Birds of a feather flock together -- even when it comes to health habits.
A new study from Gallup researchers shows that if your friends and family engage in unhealthy habits such as drinking, smoking or being inactive, you are more likely to do so as well.
Gallup's annual Consumption Habits Survey shows that Americans associate themselves with people who share their health habits. Gallup conducted telephone interviews with 2,027 U.S. adults from July 10 to 14.
Forty-six percent of adults who considered themselves to be alcohol drinkers said many or some of their friends and family members drink. Comparatively, only 30 percent of nondrinkers thought many or some of their social group drinks. Researchers also noted that Americans are most likely to have friends and family who drink regardless of their personal alcohol consumption since nearly 60 percent of Americans drink alcohol "at least occasionally."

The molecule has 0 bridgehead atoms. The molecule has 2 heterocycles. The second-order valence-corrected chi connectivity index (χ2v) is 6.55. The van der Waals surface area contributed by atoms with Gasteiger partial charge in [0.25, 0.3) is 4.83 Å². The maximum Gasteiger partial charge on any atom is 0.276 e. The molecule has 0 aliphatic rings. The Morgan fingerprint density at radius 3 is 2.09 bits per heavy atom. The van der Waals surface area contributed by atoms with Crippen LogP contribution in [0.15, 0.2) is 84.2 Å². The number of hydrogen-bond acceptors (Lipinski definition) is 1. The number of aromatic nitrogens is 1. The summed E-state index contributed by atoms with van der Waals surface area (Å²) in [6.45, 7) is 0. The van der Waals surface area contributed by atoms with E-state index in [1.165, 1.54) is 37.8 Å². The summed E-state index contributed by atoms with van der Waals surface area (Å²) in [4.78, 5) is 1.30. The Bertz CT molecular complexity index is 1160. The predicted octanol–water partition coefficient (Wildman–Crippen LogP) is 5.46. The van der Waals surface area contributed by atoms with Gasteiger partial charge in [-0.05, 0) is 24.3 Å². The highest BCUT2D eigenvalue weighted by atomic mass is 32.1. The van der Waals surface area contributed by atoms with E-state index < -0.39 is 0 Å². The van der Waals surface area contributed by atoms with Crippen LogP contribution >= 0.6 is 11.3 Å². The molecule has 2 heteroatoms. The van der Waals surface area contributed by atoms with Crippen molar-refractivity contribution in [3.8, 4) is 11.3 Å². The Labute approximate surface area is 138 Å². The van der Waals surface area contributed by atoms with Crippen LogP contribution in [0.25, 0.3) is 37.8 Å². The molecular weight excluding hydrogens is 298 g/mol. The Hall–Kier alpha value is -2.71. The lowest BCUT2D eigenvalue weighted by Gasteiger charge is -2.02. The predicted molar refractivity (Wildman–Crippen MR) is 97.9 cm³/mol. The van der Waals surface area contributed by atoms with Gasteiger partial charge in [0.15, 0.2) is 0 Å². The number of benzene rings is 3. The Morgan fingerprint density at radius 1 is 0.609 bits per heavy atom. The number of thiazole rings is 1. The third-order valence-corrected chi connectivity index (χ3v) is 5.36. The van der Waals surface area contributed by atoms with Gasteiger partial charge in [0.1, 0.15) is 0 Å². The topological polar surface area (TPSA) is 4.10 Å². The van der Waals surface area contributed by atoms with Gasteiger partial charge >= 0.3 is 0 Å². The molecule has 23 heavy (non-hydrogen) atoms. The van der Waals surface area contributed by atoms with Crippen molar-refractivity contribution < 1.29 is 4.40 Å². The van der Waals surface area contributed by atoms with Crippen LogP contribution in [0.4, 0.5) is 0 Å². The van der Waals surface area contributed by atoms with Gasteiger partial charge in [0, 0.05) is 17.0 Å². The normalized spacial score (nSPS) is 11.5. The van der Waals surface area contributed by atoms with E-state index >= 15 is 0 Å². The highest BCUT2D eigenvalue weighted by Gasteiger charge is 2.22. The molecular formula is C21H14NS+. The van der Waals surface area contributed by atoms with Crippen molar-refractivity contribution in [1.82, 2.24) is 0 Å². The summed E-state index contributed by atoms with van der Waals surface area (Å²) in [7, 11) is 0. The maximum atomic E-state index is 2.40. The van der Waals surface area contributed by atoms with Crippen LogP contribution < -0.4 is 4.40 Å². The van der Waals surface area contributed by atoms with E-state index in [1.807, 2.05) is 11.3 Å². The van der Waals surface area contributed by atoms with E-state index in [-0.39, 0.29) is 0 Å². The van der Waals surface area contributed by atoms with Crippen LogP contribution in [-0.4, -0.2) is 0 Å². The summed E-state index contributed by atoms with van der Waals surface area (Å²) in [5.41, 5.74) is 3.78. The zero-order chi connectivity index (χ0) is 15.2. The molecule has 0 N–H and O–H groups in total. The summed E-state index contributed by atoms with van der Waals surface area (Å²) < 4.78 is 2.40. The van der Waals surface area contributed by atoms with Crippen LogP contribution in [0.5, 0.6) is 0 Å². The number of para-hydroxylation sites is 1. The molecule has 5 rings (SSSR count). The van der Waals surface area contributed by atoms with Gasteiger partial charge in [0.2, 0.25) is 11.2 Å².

Results also showed that people who smoke were twice as likely to associate themselves with other smokers. Similarly, researchers found that individuals who identified themselves as overweight were more likely to say they have some or many friends and family members who are overweight than those who considered themselves to be a healthy weight.
While it is clear that there is a strong association between a person's health and their circle of friends and family, we don't know if it is the group that influences the individual, or if we tend to seek out those who share our habits. However, we do know that friends can also be our greatest motivators in restoring our health.